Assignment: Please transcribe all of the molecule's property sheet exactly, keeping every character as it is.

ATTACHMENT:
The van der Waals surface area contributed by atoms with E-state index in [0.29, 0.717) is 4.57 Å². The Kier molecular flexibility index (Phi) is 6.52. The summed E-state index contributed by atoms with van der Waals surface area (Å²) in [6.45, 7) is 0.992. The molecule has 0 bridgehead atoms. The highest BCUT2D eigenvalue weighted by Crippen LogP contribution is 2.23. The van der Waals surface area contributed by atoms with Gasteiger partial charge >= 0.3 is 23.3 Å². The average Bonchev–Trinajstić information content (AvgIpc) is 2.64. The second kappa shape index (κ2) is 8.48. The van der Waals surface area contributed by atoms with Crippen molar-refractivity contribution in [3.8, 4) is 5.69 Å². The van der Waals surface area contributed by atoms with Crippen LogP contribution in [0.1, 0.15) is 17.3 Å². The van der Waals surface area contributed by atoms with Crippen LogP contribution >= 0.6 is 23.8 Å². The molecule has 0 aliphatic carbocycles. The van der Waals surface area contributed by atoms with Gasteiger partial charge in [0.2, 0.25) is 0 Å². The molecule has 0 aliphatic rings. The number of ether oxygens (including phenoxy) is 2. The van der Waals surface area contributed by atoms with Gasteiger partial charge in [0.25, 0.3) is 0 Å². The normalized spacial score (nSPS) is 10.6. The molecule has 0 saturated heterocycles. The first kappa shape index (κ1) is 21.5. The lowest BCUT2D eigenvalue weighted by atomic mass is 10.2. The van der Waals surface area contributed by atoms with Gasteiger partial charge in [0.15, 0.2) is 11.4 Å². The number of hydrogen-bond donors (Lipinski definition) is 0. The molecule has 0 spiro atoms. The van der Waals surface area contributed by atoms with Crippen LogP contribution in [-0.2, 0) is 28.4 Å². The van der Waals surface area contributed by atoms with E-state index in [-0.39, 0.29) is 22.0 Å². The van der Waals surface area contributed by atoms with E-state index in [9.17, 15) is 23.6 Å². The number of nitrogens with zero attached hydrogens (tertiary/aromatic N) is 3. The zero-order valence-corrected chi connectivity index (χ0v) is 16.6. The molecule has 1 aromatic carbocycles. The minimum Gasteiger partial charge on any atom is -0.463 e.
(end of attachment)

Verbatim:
The van der Waals surface area contributed by atoms with E-state index in [0.29, 0.717) is 4.57 Å². The Kier molecular flexibility index (Phi) is 6.52. The summed E-state index contributed by atoms with van der Waals surface area (Å²) in [6.45, 7) is 0.992. The molecule has 0 bridgehead atoms. The highest BCUT2D eigenvalue weighted by Crippen LogP contribution is 2.23. The van der Waals surface area contributed by atoms with Gasteiger partial charge >= 0.3 is 23.3 Å². The average Bonchev–Trinajstić information content (AvgIpc) is 2.64. The second kappa shape index (κ2) is 8.48. The van der Waals surface area contributed by atoms with Crippen molar-refractivity contribution in [3.8, 4) is 5.69 Å². The van der Waals surface area contributed by atoms with Crippen LogP contribution in [0.1, 0.15) is 17.3 Å². The van der Waals surface area contributed by atoms with Crippen LogP contribution >= 0.6 is 23.8 Å². The molecule has 0 aliphatic carbocycles. The van der Waals surface area contributed by atoms with Gasteiger partial charge in [0.2, 0.25) is 0 Å². The molecule has 0 aliphatic rings. The number of ether oxygens (including phenoxy) is 2. The van der Waals surface area contributed by atoms with Gasteiger partial charge in [0.25, 0.3) is 0 Å². The normalized spacial score (nSPS) is 10.6. The molecule has 0 saturated heterocycles. The first kappa shape index (κ1) is 21.5. The lowest BCUT2D eigenvalue weighted by atomic mass is 10.2. The van der Waals surface area contributed by atoms with Gasteiger partial charge in [0.15, 0.2) is 11.4 Å². The number of hydrogen-bond donors (Lipinski definition) is 0. The molecule has 0 spiro atoms. The van der Waals surface area contributed by atoms with Crippen LogP contribution in [-0.2, 0) is 28.4 Å². The van der Waals surface area contributed by atoms with E-state index in [-0.39, 0.29) is 22.0 Å². The van der Waals surface area contributed by atoms with E-state index in [9.17, 15) is 23.6 Å². The number of nitrogens with zero attached hydrogens (tertiary/aromatic N) is 3. The zero-order valence-corrected chi connectivity index (χ0v) is 16.6. The molecule has 1 aromatic carbocycles. The minimum Gasteiger partial charge on any atom is -0.463 e.